Delete Your Email Jargon: Tips for Subscriber-Friendly Messages
By Rebekah Henson September 28, 2011
“Whitelist us for better deliverability.” “Choose a delivery format.” “Update
“Whitelist us for better deliverability.” “Choose a delivery format.” “Update your subscriber preferences to opt out of future mailings.”
You understand what all these phrases mean, but are they clear to your subscribers? Chances are your subscribers aren’t in the email marketing biz. Editing out the jargon and replacing it with wording they can understand will help them relate to you and your emails better.
Here are some ways to translate your campaign out of Marketerese and into subscriber-friendly language.
Take a look at this form.
You and I know what “delivery format” means and the difference between HTML and plain text (although I’ll admit to not knowing the significant difference between text and AOL-specific text).
Now look at this form through the eyes of your 80-year-old grandmother or your parents who still don’t know that Facebook isn’t a hardback you can check out from the library.
Would they understand what the drop-down menu is asking? Would they know which option to select?
The New York Post has a better solution: explain what the choices mean.
Although if your web form has to include its own FAQ, you might just want to leave the option out altogether.
Besides, you should be sending both HTML and plain text emails for better delivery anyway. Your subscribers’ email clients will choose which format to display for them once your email hits the inbox, so it really isn’t necessary to present the option at all.
We’ve covered the importance of whitelisting several times before. If you want to show up in your subscribers’ inboxes, you need to get in their address books too. Companies commonly include whitelist requests in preheaders and footers:
Mailbox filters? Safe sender list? Those are complicated ways to say, “Put us in your address book to make sure we show up in your inbox.”
Why not make your text as clear as possible when asking subscribers to add you?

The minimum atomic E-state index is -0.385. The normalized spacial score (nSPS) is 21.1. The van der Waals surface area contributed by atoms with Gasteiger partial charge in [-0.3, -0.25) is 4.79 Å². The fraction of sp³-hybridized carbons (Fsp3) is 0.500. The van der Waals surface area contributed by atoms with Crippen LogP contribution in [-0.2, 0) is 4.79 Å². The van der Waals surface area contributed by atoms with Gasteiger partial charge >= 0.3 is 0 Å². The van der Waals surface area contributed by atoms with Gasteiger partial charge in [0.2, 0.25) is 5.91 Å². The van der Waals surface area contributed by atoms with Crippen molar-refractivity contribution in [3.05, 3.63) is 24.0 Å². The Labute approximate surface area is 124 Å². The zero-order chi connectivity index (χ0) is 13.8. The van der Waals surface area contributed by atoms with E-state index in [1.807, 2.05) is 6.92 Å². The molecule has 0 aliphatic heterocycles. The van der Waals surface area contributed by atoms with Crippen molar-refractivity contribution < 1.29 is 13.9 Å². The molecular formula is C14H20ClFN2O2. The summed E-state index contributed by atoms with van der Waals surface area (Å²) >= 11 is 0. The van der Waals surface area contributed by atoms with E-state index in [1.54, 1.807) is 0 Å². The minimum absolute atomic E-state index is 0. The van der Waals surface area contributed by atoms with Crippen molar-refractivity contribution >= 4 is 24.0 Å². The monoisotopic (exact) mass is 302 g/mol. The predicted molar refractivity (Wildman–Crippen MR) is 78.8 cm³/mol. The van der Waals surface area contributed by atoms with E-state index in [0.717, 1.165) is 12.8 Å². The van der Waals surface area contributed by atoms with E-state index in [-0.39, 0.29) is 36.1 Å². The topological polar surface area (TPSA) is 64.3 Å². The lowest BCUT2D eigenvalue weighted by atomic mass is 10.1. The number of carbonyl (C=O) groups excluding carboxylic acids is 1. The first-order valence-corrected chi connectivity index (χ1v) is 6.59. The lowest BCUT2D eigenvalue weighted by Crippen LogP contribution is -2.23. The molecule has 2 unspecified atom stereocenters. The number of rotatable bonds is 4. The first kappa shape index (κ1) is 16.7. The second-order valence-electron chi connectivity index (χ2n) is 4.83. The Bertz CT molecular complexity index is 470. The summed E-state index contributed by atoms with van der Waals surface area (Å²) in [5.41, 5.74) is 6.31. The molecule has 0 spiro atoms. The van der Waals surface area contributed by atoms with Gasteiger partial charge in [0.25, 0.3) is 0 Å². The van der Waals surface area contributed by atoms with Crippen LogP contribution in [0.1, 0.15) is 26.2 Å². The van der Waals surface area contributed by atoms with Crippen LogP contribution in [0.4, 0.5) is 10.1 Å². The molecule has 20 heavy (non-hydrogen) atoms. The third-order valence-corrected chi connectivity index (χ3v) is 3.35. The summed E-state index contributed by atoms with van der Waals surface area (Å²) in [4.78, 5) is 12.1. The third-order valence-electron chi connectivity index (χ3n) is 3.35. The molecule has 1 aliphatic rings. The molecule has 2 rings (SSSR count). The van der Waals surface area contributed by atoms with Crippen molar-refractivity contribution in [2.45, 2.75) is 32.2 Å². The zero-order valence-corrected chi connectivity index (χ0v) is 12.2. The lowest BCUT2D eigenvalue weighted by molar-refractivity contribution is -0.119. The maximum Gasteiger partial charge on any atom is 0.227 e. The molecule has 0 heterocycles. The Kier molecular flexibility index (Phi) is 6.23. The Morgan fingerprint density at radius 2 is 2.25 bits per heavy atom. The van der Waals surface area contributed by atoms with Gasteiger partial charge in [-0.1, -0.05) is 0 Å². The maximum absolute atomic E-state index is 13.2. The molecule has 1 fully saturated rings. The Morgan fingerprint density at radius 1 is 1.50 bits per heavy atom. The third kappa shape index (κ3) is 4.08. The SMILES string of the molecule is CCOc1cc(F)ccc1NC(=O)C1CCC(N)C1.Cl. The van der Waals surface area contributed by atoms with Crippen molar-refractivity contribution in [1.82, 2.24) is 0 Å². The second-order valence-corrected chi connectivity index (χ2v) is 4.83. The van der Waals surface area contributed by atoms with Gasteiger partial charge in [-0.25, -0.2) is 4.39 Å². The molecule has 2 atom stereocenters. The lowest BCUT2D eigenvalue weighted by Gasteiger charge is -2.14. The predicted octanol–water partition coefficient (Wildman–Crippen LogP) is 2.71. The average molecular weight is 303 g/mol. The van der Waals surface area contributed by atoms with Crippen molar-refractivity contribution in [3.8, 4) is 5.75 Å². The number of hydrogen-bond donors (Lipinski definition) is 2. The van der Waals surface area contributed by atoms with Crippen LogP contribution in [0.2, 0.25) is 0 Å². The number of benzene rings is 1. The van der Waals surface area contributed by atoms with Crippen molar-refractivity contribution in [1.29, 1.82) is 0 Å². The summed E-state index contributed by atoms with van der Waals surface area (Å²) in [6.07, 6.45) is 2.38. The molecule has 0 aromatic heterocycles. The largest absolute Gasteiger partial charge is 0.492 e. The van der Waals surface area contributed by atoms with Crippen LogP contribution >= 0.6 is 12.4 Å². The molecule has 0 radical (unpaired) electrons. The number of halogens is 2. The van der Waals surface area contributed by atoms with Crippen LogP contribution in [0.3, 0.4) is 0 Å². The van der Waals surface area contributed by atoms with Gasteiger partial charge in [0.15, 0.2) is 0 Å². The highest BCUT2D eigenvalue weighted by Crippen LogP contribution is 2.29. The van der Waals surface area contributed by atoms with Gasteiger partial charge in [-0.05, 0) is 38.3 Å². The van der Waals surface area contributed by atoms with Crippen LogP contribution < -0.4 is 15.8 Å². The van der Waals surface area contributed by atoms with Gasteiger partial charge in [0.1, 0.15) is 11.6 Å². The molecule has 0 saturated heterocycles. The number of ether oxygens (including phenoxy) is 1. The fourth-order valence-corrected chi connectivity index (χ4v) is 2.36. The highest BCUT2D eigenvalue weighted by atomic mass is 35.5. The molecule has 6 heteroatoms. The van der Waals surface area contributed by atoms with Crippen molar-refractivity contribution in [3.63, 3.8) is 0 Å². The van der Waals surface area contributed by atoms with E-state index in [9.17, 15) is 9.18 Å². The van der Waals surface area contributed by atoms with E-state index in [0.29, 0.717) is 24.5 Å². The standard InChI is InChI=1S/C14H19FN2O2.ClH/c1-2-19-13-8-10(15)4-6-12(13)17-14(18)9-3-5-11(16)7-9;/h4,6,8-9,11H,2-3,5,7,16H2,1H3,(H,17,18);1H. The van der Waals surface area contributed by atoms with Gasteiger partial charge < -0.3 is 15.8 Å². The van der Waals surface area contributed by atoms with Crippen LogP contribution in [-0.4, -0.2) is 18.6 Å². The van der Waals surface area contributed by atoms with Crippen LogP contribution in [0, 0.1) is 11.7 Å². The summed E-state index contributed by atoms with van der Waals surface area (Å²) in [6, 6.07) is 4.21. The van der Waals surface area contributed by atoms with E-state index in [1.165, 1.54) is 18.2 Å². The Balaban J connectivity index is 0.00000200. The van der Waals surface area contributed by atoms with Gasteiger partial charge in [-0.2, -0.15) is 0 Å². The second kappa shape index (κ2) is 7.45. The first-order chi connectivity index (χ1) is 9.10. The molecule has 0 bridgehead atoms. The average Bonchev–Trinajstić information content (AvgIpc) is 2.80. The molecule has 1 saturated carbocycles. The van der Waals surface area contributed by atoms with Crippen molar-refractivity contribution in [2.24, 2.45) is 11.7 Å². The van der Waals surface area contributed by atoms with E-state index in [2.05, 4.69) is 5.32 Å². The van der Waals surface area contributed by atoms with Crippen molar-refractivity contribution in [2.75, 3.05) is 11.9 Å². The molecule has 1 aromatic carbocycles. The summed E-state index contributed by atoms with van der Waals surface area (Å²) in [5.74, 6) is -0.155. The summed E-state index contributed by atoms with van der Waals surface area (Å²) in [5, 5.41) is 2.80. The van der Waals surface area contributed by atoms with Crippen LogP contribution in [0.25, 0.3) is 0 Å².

or Dick’s Sporting Goods, who even links subscribers to a how-to page:
The clearer your language, the easier it is for your subscribers to take action.
I’m obsessed with interior decorating, so I love Apartment Therapy‘s daily emails. I’m not in love with the unsubscribe language in their footer though:
It’s inconsistent with their sign up language (which prompts readers to “join,” not “opt in”). It’s jargon that needs a design overhaul.
Even worse is this example from the Alzheimer’s Association:
Where do I unsubscribe? Is unsubscribing the same as changing my “e-mail preferences?” Forget it, I’ll just click the Spam button. That’s easy to figure out.
You don’t want to frustrate subscribers to the point where they mark you as spam. Clear up your phrasing so the subscribers who want off your list can do so easily:
Take it a step further and include an unsubscribe link in your preheader, like Mitchell & Dent do here:
A clear, easy to access link shows subscribers you care. It saves them from hunting through your footer and shows you care about their preferences.
“Email Preference Center”
The preference center is where user control magic happens. You know what it’s for: subscribing to and unsubscribing from newsletters and changing how often mailings hit your inbox. But do your subscribers know that?
Why not just show them what their options are, like the footer of Yoga Journal‘s email?
Or American Eagle’s Aerie brand, who gives subscribers an easy link to change their address:
Maybe your preference center has too many options to condense like these examples. In that case, a simple “Click here to change how often you hear from us, subscribe to more emails, update your address and more,” should suffice.
Is your language clear enough for subscribers to understand? How would you translate some common jargon to make things easy on your readers?
How does your vocabulary stack up?